An excellent historical record of the IRGUN. A right-wing component of the Likud Party with a controversial history. A key book to understanding the formation of the IRGUN and the blood sweat and tears that went into the establishment and protection of the Jewish Homeland.
Founded in 1931 after the British mandate of Palestine this ersatz guerilla/political group of men facilitated the immigration of Jews into Palestine. Their methods and tactics at times were controversial and may have been considered to be a borderline terrorist organization but they were effective in establishing, fostering, and protecting their homeland.
At the end of World War II, they declared an informal war on the British, the Arabs, and anyone else who stood in their way of establishing the Jewish homeland. Sabotage, bombings, assassinations, an eye for an eye law of retribution ruled their day.
Irgun Zvai Leumi, (Hebrew: National Military Organization) also known as Etzel, Jewish right-wing underground movement in Palestine, founded in 1931. At first supported by many nonsocialist Zionist parties, in opposition to the Haganah, in 1936 it became an instrument of the Revisionist Party, an extreme nationalist group that had seceded from the World Zionist Organization and whose policies called for the use of force, if necessary, to establish a Jewish state on both sides of the Jordan.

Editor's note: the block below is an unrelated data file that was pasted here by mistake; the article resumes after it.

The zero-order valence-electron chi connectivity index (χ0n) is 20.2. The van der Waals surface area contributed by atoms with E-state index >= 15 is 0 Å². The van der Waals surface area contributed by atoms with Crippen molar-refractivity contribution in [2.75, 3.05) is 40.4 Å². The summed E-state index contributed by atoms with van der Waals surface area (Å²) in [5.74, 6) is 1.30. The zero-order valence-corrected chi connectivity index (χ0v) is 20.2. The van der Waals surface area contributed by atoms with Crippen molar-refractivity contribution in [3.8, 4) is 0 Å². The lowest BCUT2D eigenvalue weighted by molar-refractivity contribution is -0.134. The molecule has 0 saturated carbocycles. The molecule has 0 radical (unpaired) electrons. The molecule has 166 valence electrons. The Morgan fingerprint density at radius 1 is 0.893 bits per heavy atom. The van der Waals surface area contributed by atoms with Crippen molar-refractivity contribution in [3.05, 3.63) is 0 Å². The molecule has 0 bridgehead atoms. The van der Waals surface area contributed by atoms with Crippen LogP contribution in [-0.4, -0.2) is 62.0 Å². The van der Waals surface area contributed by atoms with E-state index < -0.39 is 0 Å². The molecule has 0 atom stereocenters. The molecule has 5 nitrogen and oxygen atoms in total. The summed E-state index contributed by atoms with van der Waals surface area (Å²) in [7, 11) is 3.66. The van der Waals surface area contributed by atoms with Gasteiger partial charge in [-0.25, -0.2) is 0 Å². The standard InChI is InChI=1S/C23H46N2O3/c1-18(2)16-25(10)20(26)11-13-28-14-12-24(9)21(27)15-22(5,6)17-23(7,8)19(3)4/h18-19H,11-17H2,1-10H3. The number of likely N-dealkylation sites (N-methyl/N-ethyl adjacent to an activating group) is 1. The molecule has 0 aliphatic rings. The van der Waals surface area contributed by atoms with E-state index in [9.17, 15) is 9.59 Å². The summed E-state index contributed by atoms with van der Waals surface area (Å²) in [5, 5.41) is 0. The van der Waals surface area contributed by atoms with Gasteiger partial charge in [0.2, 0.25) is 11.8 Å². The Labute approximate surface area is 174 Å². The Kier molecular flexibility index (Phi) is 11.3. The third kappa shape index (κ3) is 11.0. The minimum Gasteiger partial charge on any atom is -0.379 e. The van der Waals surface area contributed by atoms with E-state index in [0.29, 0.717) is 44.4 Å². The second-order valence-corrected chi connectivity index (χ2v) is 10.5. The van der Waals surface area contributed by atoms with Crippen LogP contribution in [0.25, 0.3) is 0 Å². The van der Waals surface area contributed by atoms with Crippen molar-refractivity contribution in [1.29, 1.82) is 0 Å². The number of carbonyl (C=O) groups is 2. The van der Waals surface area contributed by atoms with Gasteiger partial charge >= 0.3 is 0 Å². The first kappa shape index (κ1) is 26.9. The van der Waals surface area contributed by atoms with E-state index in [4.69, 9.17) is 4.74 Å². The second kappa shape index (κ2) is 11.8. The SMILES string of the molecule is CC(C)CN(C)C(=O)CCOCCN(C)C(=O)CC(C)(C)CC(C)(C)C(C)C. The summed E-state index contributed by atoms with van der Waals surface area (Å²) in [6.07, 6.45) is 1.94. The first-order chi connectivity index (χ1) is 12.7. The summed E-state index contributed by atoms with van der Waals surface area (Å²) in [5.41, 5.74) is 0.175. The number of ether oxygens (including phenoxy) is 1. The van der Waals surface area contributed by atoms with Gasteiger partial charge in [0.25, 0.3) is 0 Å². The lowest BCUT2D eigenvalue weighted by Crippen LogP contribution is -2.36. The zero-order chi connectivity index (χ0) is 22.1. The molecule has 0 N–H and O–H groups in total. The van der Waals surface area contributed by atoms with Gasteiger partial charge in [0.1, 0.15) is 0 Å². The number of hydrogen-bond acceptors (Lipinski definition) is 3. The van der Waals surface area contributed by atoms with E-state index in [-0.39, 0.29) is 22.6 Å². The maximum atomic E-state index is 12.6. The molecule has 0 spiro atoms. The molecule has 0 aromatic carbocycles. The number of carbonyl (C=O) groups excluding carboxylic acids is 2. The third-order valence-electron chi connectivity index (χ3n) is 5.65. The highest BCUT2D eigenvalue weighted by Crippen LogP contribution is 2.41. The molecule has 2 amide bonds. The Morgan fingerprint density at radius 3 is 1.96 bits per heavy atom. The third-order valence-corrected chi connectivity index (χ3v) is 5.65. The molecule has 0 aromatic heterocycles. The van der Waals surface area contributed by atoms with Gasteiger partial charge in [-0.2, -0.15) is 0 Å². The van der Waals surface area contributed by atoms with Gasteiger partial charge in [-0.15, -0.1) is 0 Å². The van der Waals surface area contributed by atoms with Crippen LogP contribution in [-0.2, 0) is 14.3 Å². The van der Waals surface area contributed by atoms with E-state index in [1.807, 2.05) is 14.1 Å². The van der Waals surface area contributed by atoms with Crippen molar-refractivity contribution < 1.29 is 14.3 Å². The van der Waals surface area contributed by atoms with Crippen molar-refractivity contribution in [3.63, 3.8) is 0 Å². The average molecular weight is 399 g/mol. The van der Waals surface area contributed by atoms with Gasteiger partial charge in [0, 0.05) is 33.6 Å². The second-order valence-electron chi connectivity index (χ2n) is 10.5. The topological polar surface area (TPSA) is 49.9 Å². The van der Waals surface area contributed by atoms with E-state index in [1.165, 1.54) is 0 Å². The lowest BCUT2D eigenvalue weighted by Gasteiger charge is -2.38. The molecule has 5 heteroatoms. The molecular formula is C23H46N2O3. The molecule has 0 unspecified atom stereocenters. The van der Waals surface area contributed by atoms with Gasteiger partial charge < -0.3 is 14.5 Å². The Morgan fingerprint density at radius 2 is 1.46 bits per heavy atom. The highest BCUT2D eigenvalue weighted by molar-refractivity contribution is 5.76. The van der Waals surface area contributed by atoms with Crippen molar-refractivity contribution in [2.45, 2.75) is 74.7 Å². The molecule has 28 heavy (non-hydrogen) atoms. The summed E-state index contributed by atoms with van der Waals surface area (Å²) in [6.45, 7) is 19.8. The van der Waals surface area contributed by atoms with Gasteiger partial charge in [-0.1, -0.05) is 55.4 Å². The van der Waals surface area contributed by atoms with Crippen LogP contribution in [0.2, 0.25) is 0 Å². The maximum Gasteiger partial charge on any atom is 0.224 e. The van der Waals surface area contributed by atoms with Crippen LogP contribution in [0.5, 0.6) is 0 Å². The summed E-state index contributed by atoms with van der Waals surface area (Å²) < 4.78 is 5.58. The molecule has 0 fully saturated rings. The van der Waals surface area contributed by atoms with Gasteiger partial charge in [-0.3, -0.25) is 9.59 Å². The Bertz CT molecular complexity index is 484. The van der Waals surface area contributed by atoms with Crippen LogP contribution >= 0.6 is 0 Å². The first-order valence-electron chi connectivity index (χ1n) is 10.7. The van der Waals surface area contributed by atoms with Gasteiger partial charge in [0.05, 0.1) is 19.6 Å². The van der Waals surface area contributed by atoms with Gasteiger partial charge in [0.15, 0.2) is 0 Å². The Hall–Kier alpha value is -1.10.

Irgun committed acts of terrorism and assassination against the British, whom it regarded as illegal occupiers, and it was also violently anti-Arab. Irgun participated in the organization of illegal immigration into Palestine after the publication of the British White Paper on Palestine which severely limited immigration. Irgun’s violent activities led to execution of many of its members by the British; in retaliation, Irgun executed British Army hostages.
Irgun’s members were extremely disciplined and daring, and their actions included the capture of the Acre prison, a medieval fortress that not even Napoleon had succeeded in capturing. In the last days of the British mandate, it captured a large part of the city of Jaffa.
On July 22, 1946, Irgun blew up a wing of the King David Hotel in Jerusalem, killing 91 soldiers and civilians (British, Arab, and Jewish). On April 9, 1947, a group of Irgun commandos raided the Arab village of Dayr Yāsīn (modern Kefar Shaʾul), killing about 100 of its inhabitants.
After the creation of Israel in 1948 Irgun’s last units disbanded and took the oath of loyalty to the Israel Defense Forces on September 1, 1948. Politically, it was the precursor of the Ḥerut (Freedom) Party, one of Israel’s most militant right-wing groups, which later merged with the Liberals into the Gaḥal Party.
Book review by Christopher (Moon) Mullins